Until very recently, helium had remained the last naturally occurring element that was known not to form stable solid compounds. Dr Andreas Hermann from CSEC and collaborators in China and the USA have now demonstrated that there is a general driving force for helium to react with ionic compounds that contain an unequal number of cations and anions. The corresponding reaction products are stabilized not by local chemical bonds but by long-range Coulomb interactions that are significantly modified by the insertion of helium atoms, especially under high pressure. This mechanism also explains the recently discovered reactivity of He and Na under pressure. The study reveals that helium has the propensity to react with a broad range of ionic compounds at pressures as low as 30 GPa. Since most of the Earth’s minerals contain unequal numbers of positively and negatively charged atoms, their work suggests that large quantities of He might be stored in the Earth’s lower mantle.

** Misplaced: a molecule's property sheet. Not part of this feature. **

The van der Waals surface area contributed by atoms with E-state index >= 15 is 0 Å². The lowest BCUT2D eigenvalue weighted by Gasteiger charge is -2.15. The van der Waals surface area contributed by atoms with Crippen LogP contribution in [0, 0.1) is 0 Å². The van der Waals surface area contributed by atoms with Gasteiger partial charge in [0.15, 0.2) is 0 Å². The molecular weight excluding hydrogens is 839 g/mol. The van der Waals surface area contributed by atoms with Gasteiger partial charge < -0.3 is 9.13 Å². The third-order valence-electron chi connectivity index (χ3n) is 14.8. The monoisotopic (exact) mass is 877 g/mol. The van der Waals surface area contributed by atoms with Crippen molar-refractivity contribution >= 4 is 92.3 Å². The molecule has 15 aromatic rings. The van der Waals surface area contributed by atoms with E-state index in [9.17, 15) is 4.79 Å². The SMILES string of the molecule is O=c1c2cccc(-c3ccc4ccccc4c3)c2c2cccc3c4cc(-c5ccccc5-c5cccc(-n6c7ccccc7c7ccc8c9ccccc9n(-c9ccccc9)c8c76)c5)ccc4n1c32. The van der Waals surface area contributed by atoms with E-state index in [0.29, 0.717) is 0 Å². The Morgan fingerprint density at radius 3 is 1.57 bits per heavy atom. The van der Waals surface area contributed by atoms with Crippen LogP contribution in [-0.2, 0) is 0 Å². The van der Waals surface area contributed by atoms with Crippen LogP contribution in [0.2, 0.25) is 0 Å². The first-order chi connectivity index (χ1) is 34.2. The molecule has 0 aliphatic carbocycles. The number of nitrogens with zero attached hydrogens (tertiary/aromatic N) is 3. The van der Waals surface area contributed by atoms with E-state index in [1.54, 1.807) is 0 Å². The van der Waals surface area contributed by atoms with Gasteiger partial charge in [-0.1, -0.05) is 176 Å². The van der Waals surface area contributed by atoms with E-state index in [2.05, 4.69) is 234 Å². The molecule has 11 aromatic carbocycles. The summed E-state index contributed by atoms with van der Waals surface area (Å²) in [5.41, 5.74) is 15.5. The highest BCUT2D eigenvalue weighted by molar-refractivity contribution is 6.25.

Crystal structure of MgF2He, together with a cross section of the electron localisation function (ELF). Grey/orange/blue spheres show the He/Mg/F atoms. ELF values vary from zero (blue) to one (red).